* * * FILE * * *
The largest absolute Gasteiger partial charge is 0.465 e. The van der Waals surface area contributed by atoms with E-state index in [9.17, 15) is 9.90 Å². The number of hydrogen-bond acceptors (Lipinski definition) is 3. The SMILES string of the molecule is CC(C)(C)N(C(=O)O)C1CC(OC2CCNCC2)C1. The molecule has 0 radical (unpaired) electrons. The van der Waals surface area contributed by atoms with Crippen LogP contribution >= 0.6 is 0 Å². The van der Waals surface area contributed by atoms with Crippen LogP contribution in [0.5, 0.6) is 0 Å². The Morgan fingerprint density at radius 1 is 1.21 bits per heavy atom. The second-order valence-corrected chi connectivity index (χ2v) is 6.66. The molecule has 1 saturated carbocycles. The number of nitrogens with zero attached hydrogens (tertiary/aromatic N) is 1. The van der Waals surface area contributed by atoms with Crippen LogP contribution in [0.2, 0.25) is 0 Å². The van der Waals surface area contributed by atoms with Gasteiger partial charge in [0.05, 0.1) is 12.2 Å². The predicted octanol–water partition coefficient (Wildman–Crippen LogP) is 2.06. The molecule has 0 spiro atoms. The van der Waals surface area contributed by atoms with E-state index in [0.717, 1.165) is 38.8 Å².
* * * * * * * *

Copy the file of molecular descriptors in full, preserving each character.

The largest absolute Gasteiger partial charge is 0.465 e. The van der Waals surface area contributed by atoms with E-state index in [9.17, 15) is 9.90 Å². The number of hydrogen-bond acceptors (Lipinski definition) is 3. The SMILES string of the molecule is CC(C)(C)N(C(=O)O)C1CC(OC2CCNCC2)C1. The molecule has 0 radical (unpaired) electrons. The van der Waals surface area contributed by atoms with Crippen LogP contribution >= 0.6 is 0 Å². The van der Waals surface area contributed by atoms with Crippen LogP contribution in [0.5, 0.6) is 0 Å². The Morgan fingerprint density at radius 1 is 1.21 bits per heavy atom. The second-order valence-corrected chi connectivity index (χ2v) is 6.66. The molecule has 1 saturated carbocycles. The number of nitrogens with zero attached hydrogens (tertiary/aromatic N) is 1. The van der Waals surface area contributed by atoms with Crippen LogP contribution in [0.2, 0.25) is 0 Å². The van der Waals surface area contributed by atoms with Gasteiger partial charge in [0.05, 0.1) is 12.2 Å². The predicted octanol–water partition coefficient (Wildman–Crippen LogP) is 2.06. The molecule has 0 spiro atoms. The van der Waals surface area contributed by atoms with E-state index in [0.717, 1.165) is 38.8 Å².